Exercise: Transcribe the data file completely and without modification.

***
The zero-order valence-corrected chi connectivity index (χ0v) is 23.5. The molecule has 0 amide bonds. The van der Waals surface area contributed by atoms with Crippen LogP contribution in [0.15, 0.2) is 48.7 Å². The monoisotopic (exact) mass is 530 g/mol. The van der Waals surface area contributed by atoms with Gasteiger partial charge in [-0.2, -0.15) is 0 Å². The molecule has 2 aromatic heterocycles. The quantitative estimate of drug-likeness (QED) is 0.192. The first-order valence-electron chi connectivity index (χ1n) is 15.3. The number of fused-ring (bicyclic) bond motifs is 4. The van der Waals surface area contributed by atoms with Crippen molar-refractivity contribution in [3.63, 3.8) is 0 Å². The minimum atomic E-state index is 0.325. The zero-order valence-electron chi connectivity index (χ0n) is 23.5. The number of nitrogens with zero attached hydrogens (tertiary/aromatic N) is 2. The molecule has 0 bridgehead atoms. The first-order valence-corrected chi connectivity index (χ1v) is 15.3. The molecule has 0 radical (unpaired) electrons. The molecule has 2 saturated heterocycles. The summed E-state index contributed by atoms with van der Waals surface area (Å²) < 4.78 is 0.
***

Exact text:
The zero-order valence-corrected chi connectivity index (χ0v) is 23.5. The molecule has 0 amide bonds. The van der Waals surface area contributed by atoms with Crippen LogP contribution in [0.15, 0.2) is 48.7 Å². The monoisotopic (exact) mass is 530 g/mol. The van der Waals surface area contributed by atoms with Gasteiger partial charge in [-0.2, -0.15) is 0 Å². The molecule has 2 aromatic heterocycles. The quantitative estimate of drug-likeness (QED) is 0.192. The first-order valence-electron chi connectivity index (χ1n) is 15.3. The number of fused-ring (bicyclic) bond motifs is 4. The van der Waals surface area contributed by atoms with Crippen molar-refractivity contribution in [3.63, 3.8) is 0 Å². The minimum atomic E-state index is 0.325. The zero-order valence-electron chi connectivity index (χ0n) is 23.5. The number of nitrogens with zero attached hydrogens (tertiary/aromatic N) is 2. The molecule has 0 bridgehead atoms. The first-order valence-corrected chi connectivity index (χ1v) is 15.3. The molecule has 0 radical (unpaired) electrons. The molecule has 2 saturated heterocycles. The summed E-state index contributed by atoms with van der Waals surface area (Å²) < 4.78 is 0.